In sharp contrast, IPS Kalpana walks into her lavish living space. A pretty beautifully furnished home. A husband who is a very senior IPS officer. She has domestic help. But, in her personal space as a daughter-in-law and wife, there are expectations. The mother-in-law in her very first scene reveals her unhappiness with the night duty of her bahu.
The film does not lag anywhere and deftly moves deeper. Taking the viewer inside the police station, you see the cacophony and the pressure of the cases that come in, the procedures to be followed, the noise and the conflict of a stressful job. The two women cops stand out. Kalpana, who demands that procedures be followed, meticulously and honestly. Soni, who looks up to her boss and works hard. Kalpana is the leader of the pack. In command and very respected. Soni is her special mentee as there are hints of ‘a covert operation’ that is being carried out by them.
Soni is a film that makes a powerful statement on the double-burden women have to shoulder as they navigate their work spaces and home. The constant pressure on 32 year old Kalpana to have a baby, and a husband who very casually and authoritatively advises her to be ‘less emotional at work’. He wants her to be more of an IPS officer, who doesn’t get too close to her subordinates.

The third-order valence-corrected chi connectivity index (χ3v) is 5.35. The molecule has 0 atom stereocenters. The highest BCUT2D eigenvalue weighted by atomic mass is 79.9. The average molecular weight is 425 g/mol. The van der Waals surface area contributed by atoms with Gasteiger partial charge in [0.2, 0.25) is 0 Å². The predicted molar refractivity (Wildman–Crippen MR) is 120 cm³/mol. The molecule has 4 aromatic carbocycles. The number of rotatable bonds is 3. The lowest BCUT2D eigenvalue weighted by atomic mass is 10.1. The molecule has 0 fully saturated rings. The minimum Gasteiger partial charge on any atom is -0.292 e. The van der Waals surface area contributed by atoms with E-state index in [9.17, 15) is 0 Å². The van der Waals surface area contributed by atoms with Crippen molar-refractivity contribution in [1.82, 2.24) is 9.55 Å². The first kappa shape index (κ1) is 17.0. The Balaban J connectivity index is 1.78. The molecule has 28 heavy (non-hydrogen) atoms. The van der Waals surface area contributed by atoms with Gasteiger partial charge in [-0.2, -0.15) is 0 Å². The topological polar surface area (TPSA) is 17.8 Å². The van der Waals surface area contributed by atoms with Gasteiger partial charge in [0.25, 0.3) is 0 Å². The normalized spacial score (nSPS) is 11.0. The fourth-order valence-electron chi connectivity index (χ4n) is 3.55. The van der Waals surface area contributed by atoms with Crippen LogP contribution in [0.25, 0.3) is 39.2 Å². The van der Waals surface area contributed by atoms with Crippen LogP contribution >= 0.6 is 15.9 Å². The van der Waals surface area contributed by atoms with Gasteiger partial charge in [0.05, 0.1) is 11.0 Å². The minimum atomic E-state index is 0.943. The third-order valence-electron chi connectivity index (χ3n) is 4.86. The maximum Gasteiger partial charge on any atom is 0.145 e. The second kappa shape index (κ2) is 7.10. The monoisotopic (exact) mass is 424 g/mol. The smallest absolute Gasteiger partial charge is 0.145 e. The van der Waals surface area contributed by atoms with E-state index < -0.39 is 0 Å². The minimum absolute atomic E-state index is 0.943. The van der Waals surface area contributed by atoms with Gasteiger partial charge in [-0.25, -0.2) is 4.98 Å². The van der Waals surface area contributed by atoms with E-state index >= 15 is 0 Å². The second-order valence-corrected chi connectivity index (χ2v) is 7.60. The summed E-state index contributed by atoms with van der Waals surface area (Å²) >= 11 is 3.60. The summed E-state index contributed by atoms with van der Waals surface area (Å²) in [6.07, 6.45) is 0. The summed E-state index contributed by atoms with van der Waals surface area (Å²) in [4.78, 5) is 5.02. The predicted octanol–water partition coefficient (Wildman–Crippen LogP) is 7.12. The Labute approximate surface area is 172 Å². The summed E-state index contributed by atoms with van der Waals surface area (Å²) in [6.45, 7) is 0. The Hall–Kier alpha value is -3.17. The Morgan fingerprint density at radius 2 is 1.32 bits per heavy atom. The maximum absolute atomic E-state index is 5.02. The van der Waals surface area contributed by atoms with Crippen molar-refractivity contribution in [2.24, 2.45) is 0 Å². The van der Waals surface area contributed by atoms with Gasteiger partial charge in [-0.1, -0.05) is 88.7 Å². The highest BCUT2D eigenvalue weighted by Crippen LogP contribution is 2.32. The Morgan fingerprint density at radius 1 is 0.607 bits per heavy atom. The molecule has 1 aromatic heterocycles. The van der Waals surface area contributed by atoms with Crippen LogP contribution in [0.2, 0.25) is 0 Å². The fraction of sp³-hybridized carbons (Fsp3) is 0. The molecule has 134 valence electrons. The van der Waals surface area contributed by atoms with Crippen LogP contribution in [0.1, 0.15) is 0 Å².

SI Soni, despite being a cop, constantly faces sexual innuendo and misbehaviour — whether from those punished and sent to the control room, asking for the phone numbers of the female cops or when stopped at a naka for drunken driving, a naval officer makes obscene passes at her.
Her uniform does not keep her safe from the constant male badgering.
Soni’s neighbour advising her to wear sindoor at work as it would keep her safe was a hard hitting statement of the deep-set stereotype of women being seen as commodities to be possessed. A married woman already belongs to a male as opposed to a single woman who is still ‘available’.The sindoor marking her as unavailable or owned!
The scenes are ordinary but always keep the central narrative alive. The inequality and stereotypes that every woman has to face in her daily life, be it a cop or a professor. Like a get together at Kalpana’s sister-in-law’s home . The men sip their drinks and gossip while the women tend to the kitchen, organising the food and serving it. How does it matter that Kalpana has been on a demanding night-duty.
In another scene, SI Soni crops up in conversation. A flip comment, ‘these women cops want to be Kiran Bedis to grab attention’. There’s another dialogue that stands out and highlights the deep class difference that exists in our society, ‘inke ghar mein maar peet, domestic violence aam baat hai’. The class divide and the stereotypes that cloud our conversations and mindsets are subtly presented.